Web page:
Join me in the cold, dark, life-sustaining NE Pacific Ocean to discover the great beauty, mystery and fragility hidden there.

What’s With the Flat Face?

Seadate April 11th, 2020, Port McNeill.

Suddenly I realized the bottom of the Ocean was staring at me.

It has happened before and . . . oh how I stared back!

These flatfish or flounders are a particular marvel.

In this case, the species of flounder was a big Rock Sole (Lepidopsetta bilineata up to 58 cm long).

Be sure to read below about the “ba-boing” of their eyes! Yes, I am a scientist but that may not be a fully appreciated scientific descriptor. 🙂

Rock Sole are a “righteye flounder” species. All flounder species start off, when larvae, with eyes on either side of their heads. They are anything but “floundering”. They are astounding adapted for life on the sand. (I include photos of additional NE Pacific flatfish species at the end of this blog).

As the larvae develop, the right or left eye (depending on species) migrates across the top of the head to the other side of the body changing some skull bones in the process. This adaptation “allows flatfish to exploit a common habitat – flat sandy bottoms . . . Many fish avoid this habitat because of the lack of rocks or other features that would provide a hiding place. Flatfish can hide from predators by burrowing [and/or camouflaging], leaving only their eyes above the surface . . . the habitat is home to an abundance of prey such as worms and shrimp. With both eyes on the upper side they can use 3D vision to hunt and detect predators. There has been considerable controversy over the origin of flatfish, but recent discoveries of several fossil intermediate forms show that eye migration evolved gradually some fifty million years ago.” Source: Puget Sound Sea Life.

The series of photos show this metamorphosis (images by Dr. Alexander M. Schreiber):

Also, flatfish change colour to match their surroundings. But how is this possible when their eyes are positioned where they are?

The answer via National Geographic: “All flatfish have eyes on the end of stalks, so they pop out of the head “kind of like the eyes we saw in cartoons—ba-boing!” says George Burgess of the Florida Museum of Natural History. Thanks to those pop-up peepers, “they can’t see the bottom directly underneath them, but they can see the bottom around them,” notes Jackie Cooper of the National Aquarium in Baltimore. Once flatfish eyes get the lay of the land, they message the brain, which in turn sends signals back to the skin. This organ contains color-changing cells such as melanophores, which either expand or contract according to the background the fish is trying to match . ..”

At this time where so many are striving to educate children at home, I want for my blogs like this to be of all the more use.  For example, I am hoping the photos allow for children to reflect “if the fish looks like this, what advantages does that provide” , leading to greater deductive reasoning, connection to life in dark seas, and ultimately the appreciation that organisms are the way they are for a reason i.e. the understanding of adaptations.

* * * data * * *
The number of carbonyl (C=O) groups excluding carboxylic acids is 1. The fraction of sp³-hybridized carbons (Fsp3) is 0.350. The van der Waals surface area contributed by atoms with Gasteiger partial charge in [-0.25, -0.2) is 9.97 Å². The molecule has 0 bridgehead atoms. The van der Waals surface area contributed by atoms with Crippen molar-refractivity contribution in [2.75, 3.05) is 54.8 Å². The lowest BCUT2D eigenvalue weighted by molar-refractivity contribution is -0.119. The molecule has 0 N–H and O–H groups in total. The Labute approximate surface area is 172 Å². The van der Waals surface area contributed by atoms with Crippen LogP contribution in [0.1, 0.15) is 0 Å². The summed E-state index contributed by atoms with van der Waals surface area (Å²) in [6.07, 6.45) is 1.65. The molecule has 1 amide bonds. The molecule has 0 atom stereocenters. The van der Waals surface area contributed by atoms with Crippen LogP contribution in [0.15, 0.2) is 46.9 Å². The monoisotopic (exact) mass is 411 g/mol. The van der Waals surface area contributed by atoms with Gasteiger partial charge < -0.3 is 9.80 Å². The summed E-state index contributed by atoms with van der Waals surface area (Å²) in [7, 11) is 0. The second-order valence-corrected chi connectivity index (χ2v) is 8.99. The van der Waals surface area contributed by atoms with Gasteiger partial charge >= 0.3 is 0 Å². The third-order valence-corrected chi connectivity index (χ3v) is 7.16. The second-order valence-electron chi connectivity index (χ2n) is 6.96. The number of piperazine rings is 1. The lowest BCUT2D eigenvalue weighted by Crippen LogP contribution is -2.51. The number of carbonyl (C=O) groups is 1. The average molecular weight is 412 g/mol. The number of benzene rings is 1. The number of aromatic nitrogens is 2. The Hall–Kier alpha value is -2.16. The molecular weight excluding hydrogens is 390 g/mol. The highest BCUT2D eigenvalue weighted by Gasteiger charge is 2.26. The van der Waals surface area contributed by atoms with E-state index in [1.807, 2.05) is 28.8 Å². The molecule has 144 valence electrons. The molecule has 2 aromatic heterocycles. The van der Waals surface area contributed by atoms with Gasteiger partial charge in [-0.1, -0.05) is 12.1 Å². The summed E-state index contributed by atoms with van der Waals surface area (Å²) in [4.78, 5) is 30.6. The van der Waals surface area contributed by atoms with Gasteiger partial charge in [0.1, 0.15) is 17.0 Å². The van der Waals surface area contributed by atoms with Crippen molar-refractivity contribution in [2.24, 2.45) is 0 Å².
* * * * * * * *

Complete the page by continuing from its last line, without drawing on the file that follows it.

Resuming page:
More fabulous flatfish faces below.

(Note that  this NOT a comprehensive showing of ALL the flatfish / flounders of the NE Pacific Ocean. Rather, it’s just some of the species I have had the opportunity to photograph.

Some Lefteye Flounder Species
Now more commonly called the “Sand Flounders”
Family Paralichthyidae:

 Pacific Sanddab (Citharichthys sordidus to 41 cm).

Speckled Sanddab (Citharichthys stigmaeus to 17 cm). This one is only about 5 cm long. At first I thought it was an Alder leaf.

Other Righteye Flounder Species
Family Pleuronectidae:

Sand Sole (Psettichthys melanostictus to 63 cm). This little one was only ~2.7 cm. I found this little guy/ gal in a tideline and photographed it in my dive mask. See the blog I wrote about this “find” in my “Plankton Got Sole” item at this link

C-O Sole (Pleuronichthys coenosus to 36 cm). This one has more pink colouration than usual as it is living around pink coralline algae. Named the “C-O” Sole for the reverse “C” and an “O” shape on the tail. 

Another C-O Sole to give a sense of the variation in colour. A big dot in the middle of the body is typical in this species. For this individual, you will note it is purple. 

DSC08249Curlfin Sole (Pleuronichthys decurrens to 37 cm)

And more Rock Sole photos because you can never have enough:

Note that the tube worm species here is believed to be an invasive – Chaetopteridae or Spionidae (as shared by expert Leslie Harris).

Same individual as above photo. 


2 Responses to “What’s With the Flat Face?”

  1. Yvonne Maximchuk

    Fascinating as always Jackie, I wish you the most joyous of Bearthdays, I am certain you are celebrating the rain and the sea and all that is. Big hugs, Yvonne


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